Lunch with a legend in Newfoundland

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Posted April 29, 2017 by Alan G. Luke in Newfoundland & Labrador
Captain's Table exterior ~ Al Luke

Captain’s Table in Witless Bay is operated by the great-grandson of a Newfoundland hero. (Alan G. Luke/Vacay.ca)

Story by Alan G. Luke
Vacay.ca Writer

WITLESS BAY, NEWFOUNDLAND & LABRADOR — How can one of Canada’s best kept secrets be legendary? It took a quest for the best fish and chips to discover why. During my tour of Newfoundland, affectionately known as “The Rock,” I was directed to the Avalon Peninsula’s southern shore. To experience one of the reputedly finest fish-and-chip establishments we went to Mobile, 35 kilometres (22miles) south of the provincial capital and close to the larger neighbouring community of Witless Bay.

While the food is worth the journey, to truly experience the essence of the eatery one should also embrace its history.

On October 9, 1867, a vicious gale pounded the jagged coast of Labrador. Sealing captain William Jackman was already sheltered from the storm with his ship and crew. Overlooking the shoreline being lashed by the sea, he saw a fishing schooner stranded on a reef a few hundred metres in the distance. The vessel (Sea Clipper) had taken on the passengers of another schooner with which it had collided after a storm ravaged it. Evidently, there were 27 crew and passengers aboard the schooner. With a thick rope tied around his waist, Jackman plunged into the sea, making multiple return trips to save everyone. For Jackman’s maritime rescuing prowess he was awarded a medal for courage by England’s Royal Humane Society. He modestly gave it to his wife and told her to put it away. He never spoke of the medal again.

42 cent Legendary Rescuer postage stamp ~ Al Luke

Captain William Jackman’s rescue of passengers aboard a sinking vessel in the North Atlantic Ocean was commemorated on a Canada Post stamp. (Alan G. Luke/Vacay.ca)

In 1992, Jackman was officially acknowledged as a legendary Canadian hero. Canada Post issued a 42-cent stamp in honour of his feat. A framed enlargement of the stamp, with a painting of the muscular captain on it, greets you as you enter the restaurant whose name he inspired.

The co-owner and head chef of Captain’s Table, Arthur Jackman, is the hero’s great-grandson. His wife and restaurant manager, Phyllis, says, “The Captain’s Table restaurant not only commemorates, but is guided by the principles of one of the greatest men that ever lived.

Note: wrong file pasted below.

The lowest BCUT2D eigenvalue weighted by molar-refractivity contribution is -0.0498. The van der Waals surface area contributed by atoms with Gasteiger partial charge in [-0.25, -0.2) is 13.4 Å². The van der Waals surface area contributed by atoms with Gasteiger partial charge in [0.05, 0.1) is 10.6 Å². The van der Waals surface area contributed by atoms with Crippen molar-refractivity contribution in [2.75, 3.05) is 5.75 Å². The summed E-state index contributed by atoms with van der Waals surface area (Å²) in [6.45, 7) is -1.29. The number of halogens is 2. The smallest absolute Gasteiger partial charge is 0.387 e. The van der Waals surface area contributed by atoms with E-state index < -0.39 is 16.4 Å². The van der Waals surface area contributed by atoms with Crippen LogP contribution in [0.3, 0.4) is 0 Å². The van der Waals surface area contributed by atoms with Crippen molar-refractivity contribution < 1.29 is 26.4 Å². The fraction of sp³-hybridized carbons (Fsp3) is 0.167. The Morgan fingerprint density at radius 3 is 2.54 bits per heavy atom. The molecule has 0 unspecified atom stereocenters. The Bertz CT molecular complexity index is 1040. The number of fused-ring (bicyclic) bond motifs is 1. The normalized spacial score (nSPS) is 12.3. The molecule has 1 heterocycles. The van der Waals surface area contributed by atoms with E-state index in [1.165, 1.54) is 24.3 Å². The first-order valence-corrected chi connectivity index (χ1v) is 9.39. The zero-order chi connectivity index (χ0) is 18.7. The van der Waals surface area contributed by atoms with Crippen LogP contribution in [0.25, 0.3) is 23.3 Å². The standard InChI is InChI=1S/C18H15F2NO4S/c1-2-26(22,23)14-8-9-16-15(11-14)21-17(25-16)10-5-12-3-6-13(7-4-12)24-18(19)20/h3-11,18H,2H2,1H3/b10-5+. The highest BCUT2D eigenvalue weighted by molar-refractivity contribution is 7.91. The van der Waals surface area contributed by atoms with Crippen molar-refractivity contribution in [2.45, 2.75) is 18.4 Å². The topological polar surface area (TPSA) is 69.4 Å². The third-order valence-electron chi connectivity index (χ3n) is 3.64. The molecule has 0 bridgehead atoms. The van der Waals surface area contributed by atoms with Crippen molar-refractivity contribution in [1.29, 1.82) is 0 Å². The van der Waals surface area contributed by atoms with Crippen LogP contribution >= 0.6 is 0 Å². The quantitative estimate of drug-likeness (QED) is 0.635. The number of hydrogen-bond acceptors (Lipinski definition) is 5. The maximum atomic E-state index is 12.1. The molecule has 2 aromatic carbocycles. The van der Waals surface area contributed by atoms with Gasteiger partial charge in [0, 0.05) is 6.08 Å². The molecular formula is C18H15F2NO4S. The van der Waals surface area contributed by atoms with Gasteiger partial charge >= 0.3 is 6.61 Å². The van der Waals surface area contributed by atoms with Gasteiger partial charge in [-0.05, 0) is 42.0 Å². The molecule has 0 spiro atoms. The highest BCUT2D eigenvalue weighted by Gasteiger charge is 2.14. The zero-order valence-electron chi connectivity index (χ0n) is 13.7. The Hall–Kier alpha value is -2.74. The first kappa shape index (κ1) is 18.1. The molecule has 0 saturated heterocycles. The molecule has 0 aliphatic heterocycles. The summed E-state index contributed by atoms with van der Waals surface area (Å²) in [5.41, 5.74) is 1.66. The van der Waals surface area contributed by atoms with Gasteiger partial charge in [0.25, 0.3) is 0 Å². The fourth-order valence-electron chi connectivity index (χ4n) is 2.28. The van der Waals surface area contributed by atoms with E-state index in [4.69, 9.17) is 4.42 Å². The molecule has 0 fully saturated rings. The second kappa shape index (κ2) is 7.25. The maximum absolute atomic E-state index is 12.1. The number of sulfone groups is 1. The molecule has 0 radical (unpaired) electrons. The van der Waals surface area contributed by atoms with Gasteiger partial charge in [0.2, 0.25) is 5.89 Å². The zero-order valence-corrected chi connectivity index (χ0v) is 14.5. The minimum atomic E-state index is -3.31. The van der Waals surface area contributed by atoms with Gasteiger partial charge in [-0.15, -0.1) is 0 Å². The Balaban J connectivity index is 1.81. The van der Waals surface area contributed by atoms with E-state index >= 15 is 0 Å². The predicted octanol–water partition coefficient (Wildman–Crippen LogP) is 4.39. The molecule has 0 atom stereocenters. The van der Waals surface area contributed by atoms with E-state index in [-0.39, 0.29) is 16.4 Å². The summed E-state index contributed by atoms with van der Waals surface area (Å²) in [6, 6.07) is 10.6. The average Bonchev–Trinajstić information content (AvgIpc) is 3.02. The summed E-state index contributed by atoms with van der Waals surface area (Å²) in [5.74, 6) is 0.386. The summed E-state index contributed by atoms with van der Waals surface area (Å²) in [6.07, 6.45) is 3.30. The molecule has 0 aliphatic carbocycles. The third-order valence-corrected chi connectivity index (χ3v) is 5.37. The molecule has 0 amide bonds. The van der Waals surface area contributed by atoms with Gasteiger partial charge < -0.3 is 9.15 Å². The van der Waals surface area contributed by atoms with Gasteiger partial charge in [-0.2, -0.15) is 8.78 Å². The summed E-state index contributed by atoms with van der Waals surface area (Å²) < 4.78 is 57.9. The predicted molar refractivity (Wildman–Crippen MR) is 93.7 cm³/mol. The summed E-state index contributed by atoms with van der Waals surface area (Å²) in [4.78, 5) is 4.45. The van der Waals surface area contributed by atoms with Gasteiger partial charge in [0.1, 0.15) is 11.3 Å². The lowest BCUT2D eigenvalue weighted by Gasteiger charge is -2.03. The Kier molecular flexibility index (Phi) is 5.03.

A Canadian Hero’s Tale Lives On

A schooner has been replicated in front of the restaurant, while a cozy nautical-themed environment greets you inside. We enjoyed substantial portions of tender fish fillets covered with a light and crispy batter. “Captain Jackman readily saved souls, we happily serve souls,” Phyllis Jackman proudly says.

“So what constitutes quality fish and chips?” I inquired.

“Well,” she confides, “here it’s our Captain’s secret batter with frequent oil changes and fresh fish.”

These three things accompanied by a homey atmosphere were enough to sell this diner. A couple from Manchester, England at an adjacent table appeared to have a voracious appetite that was apparently appeased with ample seafood platters.

“Pretty much like being across the pond. This chippy is great without the mushy peas,” said the gentleman, comparing it to the quintessential British dish. I was satiated, too. I went looking for a lunch and left having discovered a legend.

MORE ABOUT THE CAPTAIN’S TABLE

Location: NL-10, Witless Bay, NL (see map below)
Hours: Open daily during the summer from 11:30 am to 9 pm
Newfoundland and Labrador Tourism: www.newfoundlandandlabrador.com


About the Author

Alan G. Luke
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